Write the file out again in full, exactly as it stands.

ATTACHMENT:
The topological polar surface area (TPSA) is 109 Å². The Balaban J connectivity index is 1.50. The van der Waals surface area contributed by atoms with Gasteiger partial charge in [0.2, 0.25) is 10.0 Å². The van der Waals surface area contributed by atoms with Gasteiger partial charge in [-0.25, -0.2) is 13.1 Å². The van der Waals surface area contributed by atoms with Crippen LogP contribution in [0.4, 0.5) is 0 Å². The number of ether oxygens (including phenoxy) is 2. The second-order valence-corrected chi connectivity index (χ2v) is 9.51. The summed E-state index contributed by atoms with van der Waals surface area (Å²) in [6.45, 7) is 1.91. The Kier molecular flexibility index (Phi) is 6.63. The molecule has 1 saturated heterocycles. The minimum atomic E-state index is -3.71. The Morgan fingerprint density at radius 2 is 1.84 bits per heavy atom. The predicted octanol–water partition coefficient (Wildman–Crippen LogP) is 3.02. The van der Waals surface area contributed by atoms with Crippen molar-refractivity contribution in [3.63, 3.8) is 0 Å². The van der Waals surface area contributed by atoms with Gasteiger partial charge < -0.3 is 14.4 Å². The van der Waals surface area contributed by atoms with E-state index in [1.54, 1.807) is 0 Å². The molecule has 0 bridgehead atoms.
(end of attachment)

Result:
The topological polar surface area (TPSA) is 109 Å². The Balaban J connectivity index is 1.50. The van der Waals surface area contributed by atoms with Gasteiger partial charge in [0.2, 0.25) is 10.0 Å². The van der Waals surface area contributed by atoms with Gasteiger partial charge in [-0.25, -0.2) is 13.1 Å². The van der Waals surface area contributed by atoms with Crippen LogP contribution in [0.4, 0.5) is 0 Å². The number of ether oxygens (including phenoxy) is 2. The second-order valence-corrected chi connectivity index (χ2v) is 9.51. The summed E-state index contributed by atoms with van der Waals surface area (Å²) in [6.45, 7) is 1.91. The Kier molecular flexibility index (Phi) is 6.63. The molecule has 1 saturated heterocycles. The minimum atomic E-state index is -3.71. The Morgan fingerprint density at radius 2 is 1.84 bits per heavy atom. The predicted octanol–water partition coefficient (Wildman–Crippen LogP) is 3.02. The van der Waals surface area contributed by atoms with Crippen molar-refractivity contribution in [3.63, 3.8) is 0 Å². The van der Waals surface area contributed by atoms with Gasteiger partial charge < -0.3 is 14.4 Å². The van der Waals surface area contributed by atoms with E-state index in [1.54, 1.807) is 0 Å². The molecule has 0 bridgehead atoms.